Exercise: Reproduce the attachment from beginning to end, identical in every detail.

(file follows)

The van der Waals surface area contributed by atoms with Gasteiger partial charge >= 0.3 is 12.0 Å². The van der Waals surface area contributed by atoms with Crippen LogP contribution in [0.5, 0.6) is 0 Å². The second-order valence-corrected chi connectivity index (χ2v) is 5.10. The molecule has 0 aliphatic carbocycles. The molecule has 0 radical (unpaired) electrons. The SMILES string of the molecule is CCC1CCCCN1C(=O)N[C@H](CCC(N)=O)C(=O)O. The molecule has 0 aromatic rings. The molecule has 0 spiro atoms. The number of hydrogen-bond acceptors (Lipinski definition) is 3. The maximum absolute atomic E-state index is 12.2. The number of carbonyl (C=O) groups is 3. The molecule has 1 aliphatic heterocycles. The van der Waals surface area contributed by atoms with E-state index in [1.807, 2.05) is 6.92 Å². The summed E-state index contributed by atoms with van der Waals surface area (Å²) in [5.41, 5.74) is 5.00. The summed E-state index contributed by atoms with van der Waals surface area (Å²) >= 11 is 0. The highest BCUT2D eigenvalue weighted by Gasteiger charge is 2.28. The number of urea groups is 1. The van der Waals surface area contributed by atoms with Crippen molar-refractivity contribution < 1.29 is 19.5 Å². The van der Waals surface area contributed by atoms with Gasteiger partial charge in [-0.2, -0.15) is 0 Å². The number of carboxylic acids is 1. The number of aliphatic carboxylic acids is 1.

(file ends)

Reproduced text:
The van der Waals surface area contributed by atoms with Gasteiger partial charge >= 0.3 is 12.0 Å². The van der Waals surface area contributed by atoms with Crippen LogP contribution in [0.5, 0.6) is 0 Å². The second-order valence-corrected chi connectivity index (χ2v) is 5.10. The molecule has 0 aliphatic carbocycles. The molecule has 0 radical (unpaired) electrons. The SMILES string of the molecule is CCC1CCCCN1C(=O)N[C@H](CCC(N)=O)C(=O)O. The molecule has 0 aromatic rings. The molecule has 0 spiro atoms. The number of hydrogen-bond acceptors (Lipinski definition) is 3. The maximum absolute atomic E-state index is 12.2. The number of carbonyl (C=O) groups is 3. The molecule has 1 aliphatic heterocycles. The van der Waals surface area contributed by atoms with E-state index in [1.807, 2.05) is 6.92 Å². The summed E-state index contributed by atoms with van der Waals surface area (Å²) in [5.41, 5.74) is 5.00. The summed E-state index contributed by atoms with van der Waals surface area (Å²) >= 11 is 0. The highest BCUT2D eigenvalue weighted by Gasteiger charge is 2.28. The number of urea groups is 1. The van der Waals surface area contributed by atoms with Crippen molar-refractivity contribution < 1.29 is 19.5 Å². The van der Waals surface area contributed by atoms with Gasteiger partial charge in [-0.2, -0.15) is 0 Å². The number of carboxylic acids is 1. The number of aliphatic carboxylic acids is 1.